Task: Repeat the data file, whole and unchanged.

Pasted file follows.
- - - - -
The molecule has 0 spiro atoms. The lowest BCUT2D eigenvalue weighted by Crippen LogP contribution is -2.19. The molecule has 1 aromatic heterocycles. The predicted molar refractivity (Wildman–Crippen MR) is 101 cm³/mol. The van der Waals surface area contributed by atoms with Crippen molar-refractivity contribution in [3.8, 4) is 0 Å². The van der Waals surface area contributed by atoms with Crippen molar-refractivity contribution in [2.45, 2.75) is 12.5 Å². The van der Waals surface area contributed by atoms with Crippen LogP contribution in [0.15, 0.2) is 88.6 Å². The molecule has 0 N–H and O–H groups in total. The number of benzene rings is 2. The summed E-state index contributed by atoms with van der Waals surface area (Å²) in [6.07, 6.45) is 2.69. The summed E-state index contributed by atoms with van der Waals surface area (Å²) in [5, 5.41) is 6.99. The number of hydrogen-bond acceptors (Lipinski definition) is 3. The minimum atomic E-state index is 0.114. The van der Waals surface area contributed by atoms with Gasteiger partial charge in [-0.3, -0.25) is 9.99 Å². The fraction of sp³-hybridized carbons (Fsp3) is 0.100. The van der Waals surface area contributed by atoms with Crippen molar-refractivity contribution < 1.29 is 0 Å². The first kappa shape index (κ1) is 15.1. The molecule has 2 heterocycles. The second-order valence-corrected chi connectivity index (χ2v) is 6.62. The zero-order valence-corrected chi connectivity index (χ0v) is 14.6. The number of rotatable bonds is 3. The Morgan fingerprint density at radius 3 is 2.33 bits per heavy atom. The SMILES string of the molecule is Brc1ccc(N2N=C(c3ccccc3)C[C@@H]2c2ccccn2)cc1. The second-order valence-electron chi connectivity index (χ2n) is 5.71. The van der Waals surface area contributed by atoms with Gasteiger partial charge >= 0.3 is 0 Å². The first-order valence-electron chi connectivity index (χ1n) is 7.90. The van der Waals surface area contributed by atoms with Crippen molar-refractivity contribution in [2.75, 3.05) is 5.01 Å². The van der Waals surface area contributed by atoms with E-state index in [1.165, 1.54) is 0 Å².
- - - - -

The molecule has 0 spiro atoms. The lowest BCUT2D eigenvalue weighted by Crippen LogP contribution is -2.19. The molecule has 1 aromatic heterocycles. The predicted molar refractivity (Wildman–Crippen MR) is 101 cm³/mol. The van der Waals surface area contributed by atoms with Crippen molar-refractivity contribution in [3.8, 4) is 0 Å². The van der Waals surface area contributed by atoms with Crippen molar-refractivity contribution in [2.45, 2.75) is 12.5 Å². The van der Waals surface area contributed by atoms with Crippen LogP contribution in [0.15, 0.2) is 88.6 Å². The molecule has 0 N–H and O–H groups in total. The number of benzene rings is 2. The summed E-state index contributed by atoms with van der Waals surface area (Å²) in [6.07, 6.45) is 2.69. The summed E-state index contributed by atoms with van der Waals surface area (Å²) in [5, 5.41) is 6.99. The number of hydrogen-bond acceptors (Lipinski definition) is 3. The minimum atomic E-state index is 0.114. The van der Waals surface area contributed by atoms with Gasteiger partial charge in [-0.3, -0.25) is 9.99 Å². The fraction of sp³-hybridized carbons (Fsp3) is 0.100. The van der Waals surface area contributed by atoms with Crippen molar-refractivity contribution < 1.29 is 0 Å². The first kappa shape index (κ1) is 15.1. The molecule has 2 heterocycles. The second-order valence-corrected chi connectivity index (χ2v) is 6.62. The zero-order valence-corrected chi connectivity index (χ0v) is 14.6. The number of rotatable bonds is 3. The Morgan fingerprint density at radius 3 is 2.33 bits per heavy atom. The SMILES string of the molecule is Brc1ccc(N2N=C(c3ccccc3)C[C@@H]2c2ccccn2)cc1. The second-order valence-electron chi connectivity index (χ2n) is 5.71. The van der Waals surface area contributed by atoms with Gasteiger partial charge >= 0.3 is 0 Å². The first-order valence-electron chi connectivity index (χ1n) is 7.90. The van der Waals surface area contributed by atoms with Crippen molar-refractivity contribution in [2.75, 3.05) is 5.01 Å². The van der Waals surface area contributed by atoms with E-state index in [1.165, 1.54) is 0 Å².